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Short poem

Robert Stephen Hawker (1803-1875)

A Croon on Hennacliff

              1Thus said the rushing raven,
              2    Unto his hungry mate, --
              3"Ho! gossip! for Bude Haven:
              4    There be corpses six or eight.
              5Cawk! cawk! the crew and skipper,
              6    Are wallowing in the sea:
              7So there's a savoury supper
              8    For my old dame and me."

              9"Cawk! gaffer! thou art dreaming,
            10    The shore hath wreckers bold;
            11Would rend the yelling seamen,
            12    From the clutching billows hold.
            13Cawk! cawk! they'd bound for booty
            14    Into the dragon's den:
            15And shout, for `death or duty,'
            16    If the prey were drowning men."

            17Loud laughed the listening surges,
            18    At the guess our grandame gave:
            19You might call them Boanerges,
            20    From the thunder of their wave.
            21And mockery followed after
            22    The sea-bird's jeering brood:
            23That filled the skies with laughter,
            24    From Lundy Light to Bude.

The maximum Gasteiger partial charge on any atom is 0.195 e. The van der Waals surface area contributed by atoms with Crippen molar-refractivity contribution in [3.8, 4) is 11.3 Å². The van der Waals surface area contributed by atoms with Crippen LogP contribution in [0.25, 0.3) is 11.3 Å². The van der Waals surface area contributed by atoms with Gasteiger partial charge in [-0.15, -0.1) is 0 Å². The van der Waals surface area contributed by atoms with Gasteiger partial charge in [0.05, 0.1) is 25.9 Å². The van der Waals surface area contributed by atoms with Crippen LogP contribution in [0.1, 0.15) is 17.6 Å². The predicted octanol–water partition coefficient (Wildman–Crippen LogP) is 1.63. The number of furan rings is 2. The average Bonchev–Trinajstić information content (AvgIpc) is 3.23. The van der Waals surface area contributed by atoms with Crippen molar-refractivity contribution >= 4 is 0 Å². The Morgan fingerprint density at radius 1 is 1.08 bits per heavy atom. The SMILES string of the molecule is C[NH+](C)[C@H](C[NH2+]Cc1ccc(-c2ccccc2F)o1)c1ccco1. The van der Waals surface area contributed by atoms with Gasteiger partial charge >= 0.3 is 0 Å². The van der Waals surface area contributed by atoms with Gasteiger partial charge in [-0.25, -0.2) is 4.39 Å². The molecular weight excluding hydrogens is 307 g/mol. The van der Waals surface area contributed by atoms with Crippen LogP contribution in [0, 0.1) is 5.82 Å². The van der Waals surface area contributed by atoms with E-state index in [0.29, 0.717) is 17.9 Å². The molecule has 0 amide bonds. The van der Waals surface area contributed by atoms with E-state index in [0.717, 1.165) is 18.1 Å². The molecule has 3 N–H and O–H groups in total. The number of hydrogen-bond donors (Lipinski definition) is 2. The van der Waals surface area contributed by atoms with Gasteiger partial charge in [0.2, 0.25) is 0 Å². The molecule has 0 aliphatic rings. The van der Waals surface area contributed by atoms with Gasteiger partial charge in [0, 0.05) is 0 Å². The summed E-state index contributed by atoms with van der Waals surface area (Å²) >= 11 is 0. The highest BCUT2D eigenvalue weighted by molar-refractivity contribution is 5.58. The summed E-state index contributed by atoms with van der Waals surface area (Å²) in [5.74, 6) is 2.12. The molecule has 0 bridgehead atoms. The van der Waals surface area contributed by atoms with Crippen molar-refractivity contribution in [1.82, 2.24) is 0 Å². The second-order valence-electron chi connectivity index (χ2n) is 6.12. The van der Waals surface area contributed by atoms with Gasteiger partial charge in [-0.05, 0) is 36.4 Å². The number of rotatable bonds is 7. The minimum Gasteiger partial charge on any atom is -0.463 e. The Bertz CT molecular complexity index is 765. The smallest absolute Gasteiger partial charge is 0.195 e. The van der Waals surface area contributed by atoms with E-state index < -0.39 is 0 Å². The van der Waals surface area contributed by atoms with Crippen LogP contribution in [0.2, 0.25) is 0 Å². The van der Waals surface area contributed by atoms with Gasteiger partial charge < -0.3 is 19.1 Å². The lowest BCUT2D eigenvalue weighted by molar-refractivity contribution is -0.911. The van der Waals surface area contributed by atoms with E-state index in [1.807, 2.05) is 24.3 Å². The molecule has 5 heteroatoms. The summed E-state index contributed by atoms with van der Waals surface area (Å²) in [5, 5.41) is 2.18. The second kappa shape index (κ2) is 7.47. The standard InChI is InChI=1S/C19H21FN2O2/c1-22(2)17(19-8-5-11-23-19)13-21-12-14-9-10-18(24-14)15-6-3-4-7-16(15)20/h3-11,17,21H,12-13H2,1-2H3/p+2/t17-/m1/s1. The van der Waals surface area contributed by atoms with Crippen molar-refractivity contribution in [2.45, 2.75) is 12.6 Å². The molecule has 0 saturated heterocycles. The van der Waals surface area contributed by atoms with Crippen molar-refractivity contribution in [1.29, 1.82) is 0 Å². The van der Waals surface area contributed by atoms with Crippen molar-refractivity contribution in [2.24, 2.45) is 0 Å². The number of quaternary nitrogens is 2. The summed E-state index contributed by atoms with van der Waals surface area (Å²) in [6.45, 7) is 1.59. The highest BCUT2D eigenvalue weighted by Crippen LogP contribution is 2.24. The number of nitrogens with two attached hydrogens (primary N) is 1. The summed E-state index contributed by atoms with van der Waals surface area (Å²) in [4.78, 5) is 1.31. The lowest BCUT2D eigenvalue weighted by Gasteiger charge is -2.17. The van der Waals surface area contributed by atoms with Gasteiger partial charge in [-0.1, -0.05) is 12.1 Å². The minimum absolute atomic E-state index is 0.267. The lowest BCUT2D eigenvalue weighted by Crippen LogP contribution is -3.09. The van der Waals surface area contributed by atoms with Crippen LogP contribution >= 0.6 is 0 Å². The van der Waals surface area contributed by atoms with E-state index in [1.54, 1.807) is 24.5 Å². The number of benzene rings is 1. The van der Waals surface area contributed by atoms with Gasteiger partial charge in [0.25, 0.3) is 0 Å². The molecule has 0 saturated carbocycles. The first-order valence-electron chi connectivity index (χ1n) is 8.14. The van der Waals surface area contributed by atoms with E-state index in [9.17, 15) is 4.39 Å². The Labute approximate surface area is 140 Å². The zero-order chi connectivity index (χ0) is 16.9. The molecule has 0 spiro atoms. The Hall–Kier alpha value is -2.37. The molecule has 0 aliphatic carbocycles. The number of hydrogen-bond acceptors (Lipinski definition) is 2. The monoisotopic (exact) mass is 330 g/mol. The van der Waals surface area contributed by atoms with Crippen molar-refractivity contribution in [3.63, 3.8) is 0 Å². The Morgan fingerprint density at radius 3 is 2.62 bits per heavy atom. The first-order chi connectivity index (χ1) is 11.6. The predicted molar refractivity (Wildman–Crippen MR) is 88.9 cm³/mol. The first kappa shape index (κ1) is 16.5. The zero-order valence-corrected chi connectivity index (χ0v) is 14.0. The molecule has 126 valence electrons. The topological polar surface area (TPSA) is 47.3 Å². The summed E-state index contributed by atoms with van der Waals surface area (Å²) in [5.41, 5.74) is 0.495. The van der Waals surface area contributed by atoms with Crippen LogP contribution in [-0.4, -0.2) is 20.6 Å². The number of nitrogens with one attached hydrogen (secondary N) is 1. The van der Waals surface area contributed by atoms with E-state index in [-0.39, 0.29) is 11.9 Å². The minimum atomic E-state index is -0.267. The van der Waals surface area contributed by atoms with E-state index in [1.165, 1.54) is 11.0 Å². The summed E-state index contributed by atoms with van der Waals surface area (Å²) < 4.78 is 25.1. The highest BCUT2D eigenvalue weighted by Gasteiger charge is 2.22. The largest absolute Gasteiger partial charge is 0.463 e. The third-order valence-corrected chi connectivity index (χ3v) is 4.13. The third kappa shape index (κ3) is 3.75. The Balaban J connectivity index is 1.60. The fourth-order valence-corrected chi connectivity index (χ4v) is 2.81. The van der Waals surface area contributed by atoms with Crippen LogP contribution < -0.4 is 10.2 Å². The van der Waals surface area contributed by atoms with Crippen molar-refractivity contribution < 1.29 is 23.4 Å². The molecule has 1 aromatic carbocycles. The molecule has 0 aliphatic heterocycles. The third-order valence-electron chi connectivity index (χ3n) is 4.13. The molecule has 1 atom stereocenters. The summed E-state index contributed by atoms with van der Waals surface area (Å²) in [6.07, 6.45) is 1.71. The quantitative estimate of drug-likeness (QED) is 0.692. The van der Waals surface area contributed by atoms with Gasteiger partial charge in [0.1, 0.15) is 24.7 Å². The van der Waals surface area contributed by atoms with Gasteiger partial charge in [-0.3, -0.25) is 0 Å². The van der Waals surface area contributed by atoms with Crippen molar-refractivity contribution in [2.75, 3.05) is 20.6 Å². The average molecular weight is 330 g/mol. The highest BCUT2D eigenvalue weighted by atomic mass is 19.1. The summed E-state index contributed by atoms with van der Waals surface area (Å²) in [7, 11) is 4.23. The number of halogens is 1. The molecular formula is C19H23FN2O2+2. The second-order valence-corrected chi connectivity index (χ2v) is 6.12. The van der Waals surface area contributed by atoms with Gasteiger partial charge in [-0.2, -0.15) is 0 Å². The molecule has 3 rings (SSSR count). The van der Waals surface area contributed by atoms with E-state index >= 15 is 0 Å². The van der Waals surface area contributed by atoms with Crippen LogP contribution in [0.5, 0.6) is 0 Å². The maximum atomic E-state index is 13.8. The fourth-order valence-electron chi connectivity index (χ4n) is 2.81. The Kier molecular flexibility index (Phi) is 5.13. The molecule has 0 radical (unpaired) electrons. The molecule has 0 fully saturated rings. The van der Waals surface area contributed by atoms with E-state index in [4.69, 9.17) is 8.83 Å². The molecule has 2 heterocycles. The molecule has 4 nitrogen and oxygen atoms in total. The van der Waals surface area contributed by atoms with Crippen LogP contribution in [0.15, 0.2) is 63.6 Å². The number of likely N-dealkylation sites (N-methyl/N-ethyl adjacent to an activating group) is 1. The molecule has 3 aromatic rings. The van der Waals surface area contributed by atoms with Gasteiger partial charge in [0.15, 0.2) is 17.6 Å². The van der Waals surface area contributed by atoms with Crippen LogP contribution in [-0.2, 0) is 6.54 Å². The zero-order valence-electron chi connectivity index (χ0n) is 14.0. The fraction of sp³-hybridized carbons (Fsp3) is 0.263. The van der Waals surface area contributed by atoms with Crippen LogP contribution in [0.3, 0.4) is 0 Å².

25"Cawk! cawk!" then said the raven,
            26    "I am fourscore years and ten:
            27Yet never in Bude Haven,
            28    Did I croak for rescued men. --
            29They will save the Captain's girdle,
            30    And shirt, if shirt there be:
            31But leave their blood to curdle,
            32    For my old dame and me."

            33So said the rushing raven,
            34    Unto his hungry mate, --
            35"Ho! gossip! for Bude Haven:
            36    There be corpses six or eight.
            37Cawk! cawk! the crew and skipper,
            38    Are wallowing in the sea:
            39O what a savoury supper,
            40    For my old dame and me."


1] Croon: murmured tune or humming. Hennacliff: the highest cliff in Cornwall. The Bencoolen, a ship out of Liverpool for Bombay, wrecked at Bude on Oct. 2, 1862. Hawker's sarcasm at lines 27-28 reveals contempt for the Bude men who would not help him launch a life-boat to save the thirty men who were lost at sea and whose bodies, when they washed ashore, he helped bury (C. E. Byles, The Life and Letters of R. S. Hawker [John Lane, the Bodley Head, 1906]: 395-99).

3] Bude Haven: town on the north coast of Cornwall, north-west of Launceston.

10] wreckers: salvage men.

19] Boanerges: the two sons of Zebedee, named by Jesus, and signifying sometimes a loud debater or preacher.

24] Lundy Light: presumably the lighthouse on Lundy, Devon, a granite island at the entrance of the Bristol Channel.

Online text copyright © 2003, Ian Lancashire for the Department of English, University of Toronto.
Published by the Web Development Group, Information Technology Services, University of Toronto Libraries.

Original text: Rev. R. S. Hawker, The Cornish Ballads And other Poems (Oxford and London: James Parker, 1869): 28-30. Facsimile Reproduction with an intro. by Kay J. Walter and Terence Allan Hoagwood. Delmar, N.Y.: Scholars' Facsimiles, 1994. PR 4759 H9C6 1869a Robarts Library
First publication date: 1864
Publication date note: All the Year Round 12 (Sept. 10, 1864): 108.
RPO poem editor: Ian Lancashire
RP edition: 2002
Recent editing: 1:2002/4/29

Composition date: 1862 - 1863
Rhyme: ababcdcd

Other poems by Robert Stephen Hawker